3 ounces fresh porcini mushrooms, finely sliced

3 shallots, minced

2 garlic cloves, minced

salt and freshly ground white pepper

1/2 cup dry white wine

4 cups no-chicken broth

1/2 cup heavy cream

2 tbsp minced fresh flat-leaf Italian parsley

leaves from one fresh thyme sprig, minced

leaves from one fresh oregano sprig, minced

2 large fresh basil leaves, chopped

4 6-inch round bread loaves (preferably oregano bread)



If using dried morels, wash the caps and soak them in warm water to cover for 10 minutes. 
Remove the stems and discard them. Cut small morels in half and large ones into three or four pieces.


1. In a medium saucepan over medium heat, heat the olive oil and saute all the mushrooms for about three minutes. Add the shallots and garlic and saute for 2 minutes. Season with salt and pepper to taste, add the wine, and cook to reduce the liquid by half. Add the stock and bring to a boil. Add the cream and bring to a boil. Reduce heat, cover, and simmer the soup for about 25 minutes. In a blender or food processor, puree half the soup until very smooth. Return the puree to the pan. Stir in the parsley, thyme, oregano, and basil and cook for about 2 minutes. 
Taste and adjust the seasoning. Keep warm.


2. Preheat the oven to 200. Cut off the top of each bread loaf. With a large spoon, remove the soft inner part of the bread. Place the loaves on a baking pan and warm in the oven for about 5 minutes. Remove the warm bread loaves from the oven and pour the hot soup into the bread cups. Garnish with rosemary and sprigs and serve.

Happy Birthday Dad!

me, my dad and my BFF






Friday, November 13, 2009

herb and goat cheese gratin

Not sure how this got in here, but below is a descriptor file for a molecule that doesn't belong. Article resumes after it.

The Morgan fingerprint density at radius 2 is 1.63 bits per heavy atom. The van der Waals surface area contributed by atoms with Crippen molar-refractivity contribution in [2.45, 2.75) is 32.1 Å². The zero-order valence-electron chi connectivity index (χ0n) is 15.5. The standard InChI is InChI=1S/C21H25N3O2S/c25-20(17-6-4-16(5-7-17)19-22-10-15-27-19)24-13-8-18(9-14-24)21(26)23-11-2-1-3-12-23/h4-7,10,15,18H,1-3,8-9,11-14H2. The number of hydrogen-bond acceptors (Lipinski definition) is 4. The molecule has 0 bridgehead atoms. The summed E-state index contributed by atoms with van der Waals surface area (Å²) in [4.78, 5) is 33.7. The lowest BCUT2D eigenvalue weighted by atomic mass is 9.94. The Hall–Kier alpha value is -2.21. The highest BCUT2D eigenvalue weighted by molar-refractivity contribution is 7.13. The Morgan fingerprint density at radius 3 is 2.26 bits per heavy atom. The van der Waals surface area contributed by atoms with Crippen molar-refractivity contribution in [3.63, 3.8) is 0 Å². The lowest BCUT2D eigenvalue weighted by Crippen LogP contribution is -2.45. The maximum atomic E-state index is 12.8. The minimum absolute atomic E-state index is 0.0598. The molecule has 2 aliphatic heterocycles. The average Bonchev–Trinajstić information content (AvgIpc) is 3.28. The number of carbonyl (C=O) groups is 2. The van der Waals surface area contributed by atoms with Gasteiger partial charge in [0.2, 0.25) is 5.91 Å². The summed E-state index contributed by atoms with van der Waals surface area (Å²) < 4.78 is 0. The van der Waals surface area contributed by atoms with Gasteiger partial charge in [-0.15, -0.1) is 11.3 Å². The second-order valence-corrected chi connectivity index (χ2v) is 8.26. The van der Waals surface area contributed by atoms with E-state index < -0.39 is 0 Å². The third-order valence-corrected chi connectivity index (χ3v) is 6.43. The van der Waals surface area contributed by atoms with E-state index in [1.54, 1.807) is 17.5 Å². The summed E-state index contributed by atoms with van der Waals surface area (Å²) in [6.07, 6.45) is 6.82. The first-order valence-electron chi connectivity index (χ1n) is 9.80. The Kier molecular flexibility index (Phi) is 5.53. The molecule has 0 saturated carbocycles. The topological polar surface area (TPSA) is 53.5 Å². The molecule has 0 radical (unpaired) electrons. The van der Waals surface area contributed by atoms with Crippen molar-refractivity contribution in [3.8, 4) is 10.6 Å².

A few weeks ago I had the pleasure of having lunch with two of my "internet" friends.  That is, two people I originally met through an online group (back before yahoo groups was even around...) who are now my real life friends.  I love that about the internet.  So this one friend has been super busy at work so we met her there and had lunch at their cafeteria.  I think if I worked there I would never cook again - it was amazing.  Anyway, I had this gratin that was pasta mixed with herbs and goat cheese and topped with buttery, herbed bread crumbs.  It was delicious.  So of course I had to attempt it at home!

Herb and goat cheese gratin

8 oz fusilli pasta
~ 4 oz goat cheese
4 tablespoons butter
1/3 cup bread crumbs
fresh Italian parsley (a combination of herbs would be nice but this is what I had)

Get the pasta going... while the pasta is cooking finely chop about 1/2 cup of parsley.  Melt the butter in a small saute pan and add the parsley.   Spoon about 2 tablespoons of the butter into the bread crumbs and mix well.  Season with some salt and pepper.  When the pasta is cooked and drained, toss with the remaining herb butter and the goat cheese.  Spoon in to individual gratin dishes and cover with bread crumbs.  Bake in a 400 degree oven until the bread crumbs are brown and toasty.  Easy peasy. We had this with roasted acorn squash - they served it with roasted purple potatoes and a carrot/green bean mixture.

I'm hopping in my car in about 30 minutes to drive 10 hours to surprise my dad for his 87th birthday which is tomorrow.  Hubby is on home duty with the pups.  I will try very hard to blog on the road...Happy Friday the 13th!



Wednesday, November 11, 2009

Recycling for the holidays

A non-cooking post today.  Last night I started working on my Christmas presents - on hubby's side of the family we always do homemade presents.  Even the kids get involved and make presents (they do, however, receive good ol' store-bought - no crocheted football helmets or anything).  Anyway, I can't post what I'm making this year (yet!) but thought I'd post about last year's gifts - a friend of mine wrote on her blog about trying to green the holidays.  I tried really hard to have a green/recycling theme for my gifts last year.  I made soy candles in glasses I found at various thrift stores:


I actually made several different ones but didn't get pictures of them all...each person received a set of four - either glasses or dessert dishes, that could then be used again once the candle is burned.  It was actually hard to part with some of the glassware - I had so much fun searching for it.  I also made lemon and ginger infused vodka with lemons from our trees.  I wrapped all gifts in repurposed/recycled fabric - pillowcases, fabric scraps, holiday napkins etc.  Even took apart a dress I found at a thrift store and used it for wrapping.  I did indulge in nice ribbon on most gifts because I know people reuse it.  Some of the bows were made from white plastic grocery bags!